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In the dark: In Principio

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Sam woke up in an empty bed. He didn’t care too much – he got up and got dressed. As he put on his uniform, he heard someone else walk through the hallway and down the stairs. That was Jenny, probably, as he usually didn’t hear her bedroom door open and close.

He always had felt powerful when he wore the uniform, but less so the past few days. He wore this uniform to protect his people – how could he continue to wear it when some of their weakest and most vulnerable had gone missing without a trace? And yet, he wore the uniform, hoping that he was going to make a difference today.

He opened his bedroom door and saw how Charlotte walked out of her bedroom, opposite to his. Until a year ago, that was the guest bedroom. Not anymore.

Sam frowned. Normally, Charlotte should already be downstairs, making them a delicious breakfast. She always did so. Except for today.

What was she planning?

“Good morning,” Charlotte said. Sam nodded.


“I’m leaving early,” Charlotte said. “There’s enough in the fridge to make breakfast. I’m sorry, but I want to visit Henry, to make him feel he’s not alone. Maybe that’ll make him less prone to running off.”

Sam nodded again. He was looking forward to a freshly cooked or baked breakfast, but there was nothing wrong with eating cereal for one morning. Even if he wanted eggs and bacon.

“That’s okay,” Sam said. “We’ll manage without your delicious breakfasts. Go to Henry. I can bring Jenny to school and pick her up.”

He added this last part as only an afterthought, but he knew he needed to do this. for his and Charlotte’s state of mind. Because if they accompanied her on her way to and from school, they would not have to worry about her being abducted on the way.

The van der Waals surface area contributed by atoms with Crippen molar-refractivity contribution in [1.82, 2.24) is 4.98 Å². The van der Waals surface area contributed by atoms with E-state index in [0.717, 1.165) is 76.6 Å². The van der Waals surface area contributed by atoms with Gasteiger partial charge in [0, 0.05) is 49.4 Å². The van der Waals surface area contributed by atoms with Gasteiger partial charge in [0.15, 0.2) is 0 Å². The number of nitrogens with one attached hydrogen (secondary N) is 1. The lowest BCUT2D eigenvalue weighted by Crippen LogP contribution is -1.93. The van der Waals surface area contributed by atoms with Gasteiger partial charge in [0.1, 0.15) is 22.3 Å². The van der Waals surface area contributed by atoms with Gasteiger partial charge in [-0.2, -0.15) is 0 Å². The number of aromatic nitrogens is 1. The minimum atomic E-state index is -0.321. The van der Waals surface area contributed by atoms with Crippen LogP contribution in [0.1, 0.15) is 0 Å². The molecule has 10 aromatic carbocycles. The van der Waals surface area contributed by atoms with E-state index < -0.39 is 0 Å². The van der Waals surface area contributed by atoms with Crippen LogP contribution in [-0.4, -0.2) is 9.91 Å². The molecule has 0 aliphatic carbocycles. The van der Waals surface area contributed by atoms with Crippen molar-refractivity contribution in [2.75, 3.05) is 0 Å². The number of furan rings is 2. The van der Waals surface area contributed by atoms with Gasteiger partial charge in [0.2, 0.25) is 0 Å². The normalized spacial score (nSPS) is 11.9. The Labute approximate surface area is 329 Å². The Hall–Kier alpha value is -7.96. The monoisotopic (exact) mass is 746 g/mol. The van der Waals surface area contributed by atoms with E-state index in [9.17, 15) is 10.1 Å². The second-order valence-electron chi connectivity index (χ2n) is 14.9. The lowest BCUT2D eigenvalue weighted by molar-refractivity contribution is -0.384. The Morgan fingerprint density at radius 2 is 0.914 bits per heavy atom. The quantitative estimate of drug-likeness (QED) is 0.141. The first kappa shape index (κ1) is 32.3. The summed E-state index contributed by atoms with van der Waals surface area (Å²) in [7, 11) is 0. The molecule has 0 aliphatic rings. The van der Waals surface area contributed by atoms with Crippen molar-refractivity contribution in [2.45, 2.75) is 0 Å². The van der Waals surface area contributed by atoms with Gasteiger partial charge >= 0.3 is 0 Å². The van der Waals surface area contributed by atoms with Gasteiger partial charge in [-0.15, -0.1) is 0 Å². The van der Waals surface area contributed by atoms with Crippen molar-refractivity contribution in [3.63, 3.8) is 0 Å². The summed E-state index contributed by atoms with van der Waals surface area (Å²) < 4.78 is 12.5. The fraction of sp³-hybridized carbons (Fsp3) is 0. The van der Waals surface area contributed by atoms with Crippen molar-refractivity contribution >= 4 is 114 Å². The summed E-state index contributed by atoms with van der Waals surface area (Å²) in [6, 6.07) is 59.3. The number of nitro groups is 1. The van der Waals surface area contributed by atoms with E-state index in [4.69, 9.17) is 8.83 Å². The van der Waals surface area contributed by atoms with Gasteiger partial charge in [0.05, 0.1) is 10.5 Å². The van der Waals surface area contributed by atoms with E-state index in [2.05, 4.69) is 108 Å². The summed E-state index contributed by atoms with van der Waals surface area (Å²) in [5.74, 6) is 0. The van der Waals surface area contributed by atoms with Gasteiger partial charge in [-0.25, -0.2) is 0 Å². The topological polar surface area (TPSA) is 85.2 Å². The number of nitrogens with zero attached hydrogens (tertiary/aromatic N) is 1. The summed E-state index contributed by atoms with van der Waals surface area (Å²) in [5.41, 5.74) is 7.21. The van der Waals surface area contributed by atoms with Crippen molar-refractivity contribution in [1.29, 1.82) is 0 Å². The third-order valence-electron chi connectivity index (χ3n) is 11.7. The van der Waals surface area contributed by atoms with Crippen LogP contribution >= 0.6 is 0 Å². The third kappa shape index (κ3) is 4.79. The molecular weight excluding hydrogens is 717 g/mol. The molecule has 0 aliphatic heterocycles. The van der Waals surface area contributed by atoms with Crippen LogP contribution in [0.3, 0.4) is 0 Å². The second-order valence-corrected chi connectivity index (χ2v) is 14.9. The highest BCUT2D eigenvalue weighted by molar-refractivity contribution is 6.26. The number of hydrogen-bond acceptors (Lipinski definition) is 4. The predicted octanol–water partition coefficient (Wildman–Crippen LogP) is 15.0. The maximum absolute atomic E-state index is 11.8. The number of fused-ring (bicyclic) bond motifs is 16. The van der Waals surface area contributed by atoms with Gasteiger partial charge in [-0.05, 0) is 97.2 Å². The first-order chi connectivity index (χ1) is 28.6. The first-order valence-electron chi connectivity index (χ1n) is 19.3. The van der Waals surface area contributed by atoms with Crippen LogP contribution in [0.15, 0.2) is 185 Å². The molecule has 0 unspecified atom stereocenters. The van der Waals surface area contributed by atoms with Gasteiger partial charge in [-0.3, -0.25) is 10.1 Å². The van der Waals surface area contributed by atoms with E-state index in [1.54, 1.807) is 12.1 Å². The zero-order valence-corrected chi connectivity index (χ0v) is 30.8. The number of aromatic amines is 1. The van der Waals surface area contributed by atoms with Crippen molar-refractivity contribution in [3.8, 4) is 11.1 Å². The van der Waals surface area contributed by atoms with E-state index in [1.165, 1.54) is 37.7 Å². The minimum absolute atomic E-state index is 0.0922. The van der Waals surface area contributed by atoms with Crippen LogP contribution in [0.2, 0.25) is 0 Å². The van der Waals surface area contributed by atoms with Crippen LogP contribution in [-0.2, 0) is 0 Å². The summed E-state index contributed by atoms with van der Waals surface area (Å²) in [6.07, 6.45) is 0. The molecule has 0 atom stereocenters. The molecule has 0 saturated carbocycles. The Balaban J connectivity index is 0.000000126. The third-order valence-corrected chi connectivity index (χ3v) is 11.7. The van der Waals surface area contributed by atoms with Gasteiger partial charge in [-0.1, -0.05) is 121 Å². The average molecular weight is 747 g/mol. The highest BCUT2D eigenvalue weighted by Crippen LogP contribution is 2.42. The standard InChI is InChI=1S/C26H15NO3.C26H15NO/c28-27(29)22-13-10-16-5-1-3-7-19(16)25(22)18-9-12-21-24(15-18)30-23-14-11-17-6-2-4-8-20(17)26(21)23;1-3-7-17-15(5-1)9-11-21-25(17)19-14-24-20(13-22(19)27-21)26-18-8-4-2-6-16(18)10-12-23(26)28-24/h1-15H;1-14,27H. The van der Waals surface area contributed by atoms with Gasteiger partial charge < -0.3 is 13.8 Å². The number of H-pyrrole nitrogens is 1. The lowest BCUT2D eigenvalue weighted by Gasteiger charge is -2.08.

Charlotte loved the idea.

“Great,” she said. “I’ll see you tonight.”

Sam waited until she had gone down the stairs before he followed her.

As promised, Charlotte went to visit Henry in the nursing home before work.

Sam would’ve come, too, if it weren’t for his job. If it weren’t for the severity of the missing children cases. If they found something, any lead or clue, Charlotte would have allowed Jenny to bike to school. For now, it was a relief Sam was able to bring her. One less thing to worry about.

One less thing…

“You can’t keep running off like that,” Charlotte told Henry. “You got us worried sick.”

They sat at the table in his room. It was cloudy today, and it may even start raining. If Henry ran away again, he might get wet and sick and Charlotte didn’t want that for her father-in-law.

Henry muttered something under his breath; something Charlotte barely heard. He was in his own world, repeating these words over and over again. “The beginning is the end and the end is the beginning.”

Charlotte looked at him. Poor thing.

“Henry? Are you listening?”

He wasn’t. He stared at the wall. Charlotte pitied the man and prayed he’d still have this little autonomy until God inevitably called his son back to him. She put a hand on his arm.